Environmental levies that are added on to fuel bills could lead to a greater need for debt help among the poorest households in Britain, it has been s…
Environmental levies that are added on to fuel bills could lead to a greater need for debt help among the poorest households in Britain, it has been suggested.
The Fuel Poverty Advisory Group has labelled the add-ons “regressive” and called for suppliers to prioritise the fuel poor with their energy efficiency programmes.
And new research from uSwitch.com has backed the fears of the body.
The website discovered hidden taxes to combat climate change already mean £84 – or seven per cent – is added on to energy costs.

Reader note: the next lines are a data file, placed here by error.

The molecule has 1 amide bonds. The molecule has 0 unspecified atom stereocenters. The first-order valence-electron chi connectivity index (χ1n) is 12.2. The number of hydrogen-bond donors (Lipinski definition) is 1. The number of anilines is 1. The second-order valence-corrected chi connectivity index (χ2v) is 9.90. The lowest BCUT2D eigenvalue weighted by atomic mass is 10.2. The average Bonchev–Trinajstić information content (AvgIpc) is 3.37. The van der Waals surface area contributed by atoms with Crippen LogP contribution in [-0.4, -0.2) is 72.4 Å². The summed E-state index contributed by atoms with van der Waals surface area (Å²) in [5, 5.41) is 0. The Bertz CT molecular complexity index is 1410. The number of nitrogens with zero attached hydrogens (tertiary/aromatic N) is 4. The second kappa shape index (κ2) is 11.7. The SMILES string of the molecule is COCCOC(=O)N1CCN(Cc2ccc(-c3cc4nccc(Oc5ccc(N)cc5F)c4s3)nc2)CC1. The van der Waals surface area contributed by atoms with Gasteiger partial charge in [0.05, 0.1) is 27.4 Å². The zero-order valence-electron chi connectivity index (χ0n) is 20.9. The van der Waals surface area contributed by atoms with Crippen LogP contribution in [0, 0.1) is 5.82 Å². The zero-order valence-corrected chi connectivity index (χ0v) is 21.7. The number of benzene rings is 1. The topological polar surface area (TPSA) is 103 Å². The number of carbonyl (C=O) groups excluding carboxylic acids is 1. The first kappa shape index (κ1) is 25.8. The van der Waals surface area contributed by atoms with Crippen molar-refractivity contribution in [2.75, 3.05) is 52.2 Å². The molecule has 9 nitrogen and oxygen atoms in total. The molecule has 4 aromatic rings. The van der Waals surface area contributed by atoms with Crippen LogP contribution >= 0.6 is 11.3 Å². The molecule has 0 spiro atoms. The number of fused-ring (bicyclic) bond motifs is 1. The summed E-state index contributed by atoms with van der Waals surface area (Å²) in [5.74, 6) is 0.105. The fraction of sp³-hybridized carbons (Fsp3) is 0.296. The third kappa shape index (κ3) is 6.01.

Policies introduced by the previous government are expected to add an extra six per cent (£72) to these levies in the next ten years – making hidden taxes rise to £156 a year.
Moreover, a proposed electricity supply levy could lead to a further £10 to £20 being attached to such costs, bringing the sum up to an additional £176 a year.
The portal found 44 per cent of consumers believe any commitment to reducing carbon emissions and to redirect to greener energy sources needs to be achieved with the impact they will have on people’s energy bills in mind.
Nearly a quarter – 22 per cent – of those questioned observed affordable energy has to be the top priority for any action taken.
Ann Robinson, director of consumer policy at uSwitch.com, remarked: “Lower income households and the fuel poor have more to fear than most as these charges will account for a disproportionately higher amount of their already limited energy spend.”
The Office for National Statistics recently released figures that revealed households in the UK are now using 155 per cent more domestic energy for electrical appliances and lighting than they were in 1970.
By Joe Shervin